Bestselling and influential happiness expert Gretchen Rubin (her juggernaut The Happiness Project has spawned calendars, journals, coloring books, a podcast, and even an app) has been researching and writing about habits and human nature for years. As she puzzled over why it is that we do what we do, she found a pattern: As she told Forbes, “finally I realized the crucial question is: How do you respond to expectations?” The way we react to outer expectations (like a doctor’s appointment) and inner expectations (like sticking to a diet) lands us in one of four personality types she identifies as “Upholders,” “Questioners,” “Obligers,” and “Rebels”—and understanding your type is the key to a happier, healthier, and more productive life at work and at home. Rubin’s clearly on to something: Nearly a million people have taken her online quiz to determine their type, The Four Tendencies is selling like hotcakes, and researchers, self-help gurus, and bloggers alike are heaping praise on her brainy, cheeky brand of self-help.

  • The cover of the book 3-Ingredient Cocktails

    3-Ingredient Cocktails

    In this era of over-the-top, Instagram-friendly “mixology,” it’s tempting to feel that most home bartenders can’t crank out proper drinks (“will my guests really appreciate this if it doesn’t change colors four times and there’s no gold dust suspended in my ice?”). Not so, Robert Simonson contends—in fact, truly great beverages don’t hide behind frills. “Triumphal triptych cocktails don’t provoke arguments about whether they’re good or not; they start arguments about the best way to make them well.” He presents 75 formulas for boozy perfection with gorgeous full-color photographs, well-researched asides (since a cocktail’s best accessory is a good story), and his (strong) opinions on how to get to that magical number 3. “[T]hese drinks are easy to make (point one), while none of them read on the tongue as simple-minded creations (point two), and they all taste good (point three). Give me an argument against that.”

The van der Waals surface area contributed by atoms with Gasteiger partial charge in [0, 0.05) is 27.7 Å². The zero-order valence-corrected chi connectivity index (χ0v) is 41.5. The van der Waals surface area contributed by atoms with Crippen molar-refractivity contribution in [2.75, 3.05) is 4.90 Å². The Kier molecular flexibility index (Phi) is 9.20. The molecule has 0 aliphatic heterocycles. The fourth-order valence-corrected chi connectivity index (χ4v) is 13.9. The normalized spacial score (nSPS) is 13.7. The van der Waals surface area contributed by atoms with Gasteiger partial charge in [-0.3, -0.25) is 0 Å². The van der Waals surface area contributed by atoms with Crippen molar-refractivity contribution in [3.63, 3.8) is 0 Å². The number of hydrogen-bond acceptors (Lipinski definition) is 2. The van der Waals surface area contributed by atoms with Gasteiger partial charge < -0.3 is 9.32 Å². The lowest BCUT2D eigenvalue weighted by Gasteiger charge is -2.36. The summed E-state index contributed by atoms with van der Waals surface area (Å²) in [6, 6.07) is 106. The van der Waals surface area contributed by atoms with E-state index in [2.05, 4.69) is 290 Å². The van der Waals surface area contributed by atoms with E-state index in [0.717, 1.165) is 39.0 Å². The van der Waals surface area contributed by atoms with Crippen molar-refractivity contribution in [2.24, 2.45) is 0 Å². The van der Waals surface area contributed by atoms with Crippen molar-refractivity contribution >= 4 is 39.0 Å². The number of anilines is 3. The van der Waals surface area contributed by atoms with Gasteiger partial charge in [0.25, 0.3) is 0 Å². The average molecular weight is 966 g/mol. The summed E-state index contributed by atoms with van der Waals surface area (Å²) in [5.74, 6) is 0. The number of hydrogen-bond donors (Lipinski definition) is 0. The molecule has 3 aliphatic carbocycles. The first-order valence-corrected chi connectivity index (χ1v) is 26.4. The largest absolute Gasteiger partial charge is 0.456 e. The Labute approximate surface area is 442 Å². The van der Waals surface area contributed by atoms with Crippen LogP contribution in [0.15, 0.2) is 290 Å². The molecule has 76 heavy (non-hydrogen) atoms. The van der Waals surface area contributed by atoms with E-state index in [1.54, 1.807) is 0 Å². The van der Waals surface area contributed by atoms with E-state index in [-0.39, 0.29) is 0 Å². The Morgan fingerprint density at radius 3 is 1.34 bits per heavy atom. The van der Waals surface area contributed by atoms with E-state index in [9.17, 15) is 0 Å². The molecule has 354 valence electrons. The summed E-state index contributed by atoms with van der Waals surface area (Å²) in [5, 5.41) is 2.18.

• The cover of the book Sweet


    Superstar London-based chef Yotam Ottolenghi and his longtime pastry pro, Helen Goh, serve up a one-two punch of simplification and innovation in this latest addition to the Ottolenghi library. Ottolenghi and Goh are generous with both adaptation and expertise in their recipes: “The only adaptations we did were in terms of making sure that people could actually make this,” he has said. “So if there’s an ingredient that’s only available in a commercial kitchen, then we had to offer alternatives.” In other words, there are no Pinterest fails here—when these authors promise you can make the book’s showstopping lemon and blackcurrant stripe cake (with layers that look vertical rather than horizontal when you cut it), they aren’t fooling around. Expect tried-and-true tastiness and the Ottolenghi x-factor: “It’s about adding something that would not be predictable, unpredictable in the flavors, in the texture, or in the layering of the cake or whatever it is that we’re making. It’s been an Ottolenghi trademark to add a little surprise.” Gentlemen (and ladies), start your ovens.